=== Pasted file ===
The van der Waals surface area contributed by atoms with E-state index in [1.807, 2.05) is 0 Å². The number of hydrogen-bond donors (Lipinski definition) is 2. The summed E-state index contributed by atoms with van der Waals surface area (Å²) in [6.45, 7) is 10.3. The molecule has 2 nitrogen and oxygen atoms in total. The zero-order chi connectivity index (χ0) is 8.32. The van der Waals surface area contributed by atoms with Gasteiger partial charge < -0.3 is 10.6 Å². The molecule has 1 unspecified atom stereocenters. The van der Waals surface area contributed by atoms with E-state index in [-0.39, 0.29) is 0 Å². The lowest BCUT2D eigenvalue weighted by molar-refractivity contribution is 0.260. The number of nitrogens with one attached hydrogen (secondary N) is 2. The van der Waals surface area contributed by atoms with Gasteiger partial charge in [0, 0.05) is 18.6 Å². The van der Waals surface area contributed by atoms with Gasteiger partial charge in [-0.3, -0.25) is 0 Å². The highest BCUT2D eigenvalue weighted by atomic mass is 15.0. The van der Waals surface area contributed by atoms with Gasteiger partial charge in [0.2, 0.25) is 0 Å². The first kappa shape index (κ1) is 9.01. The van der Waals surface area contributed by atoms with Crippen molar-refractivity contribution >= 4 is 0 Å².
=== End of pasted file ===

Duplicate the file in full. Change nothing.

The van der Waals surface area contributed by atoms with E-state index in [1.807, 2.05) is 0 Å². The number of hydrogen-bond donors (Lipinski definition) is 2. The summed E-state index contributed by atoms with van der Waals surface area (Å²) in [6.45, 7) is 10.3. The molecule has 2 nitrogen and oxygen atoms in total. The zero-order chi connectivity index (χ0) is 8.32. The van der Waals surface area contributed by atoms with Gasteiger partial charge < -0.3 is 10.6 Å². The molecule has 1 unspecified atom stereocenters. The van der Waals surface area contributed by atoms with E-state index in [-0.39, 0.29) is 0 Å². The lowest BCUT2D eigenvalue weighted by molar-refractivity contribution is 0.260. The number of nitrogens with one attached hydrogen (secondary N) is 2. The van der Waals surface area contributed by atoms with Gasteiger partial charge in [0, 0.05) is 18.6 Å². The van der Waals surface area contributed by atoms with Gasteiger partial charge in [-0.3, -0.25) is 0 Å². The highest BCUT2D eigenvalue weighted by atomic mass is 15.0. The van der Waals surface area contributed by atoms with Gasteiger partial charge in [0.2, 0.25) is 0 Å². The first kappa shape index (κ1) is 9.01. The van der Waals surface area contributed by atoms with Crippen molar-refractivity contribution >= 4 is 0 Å².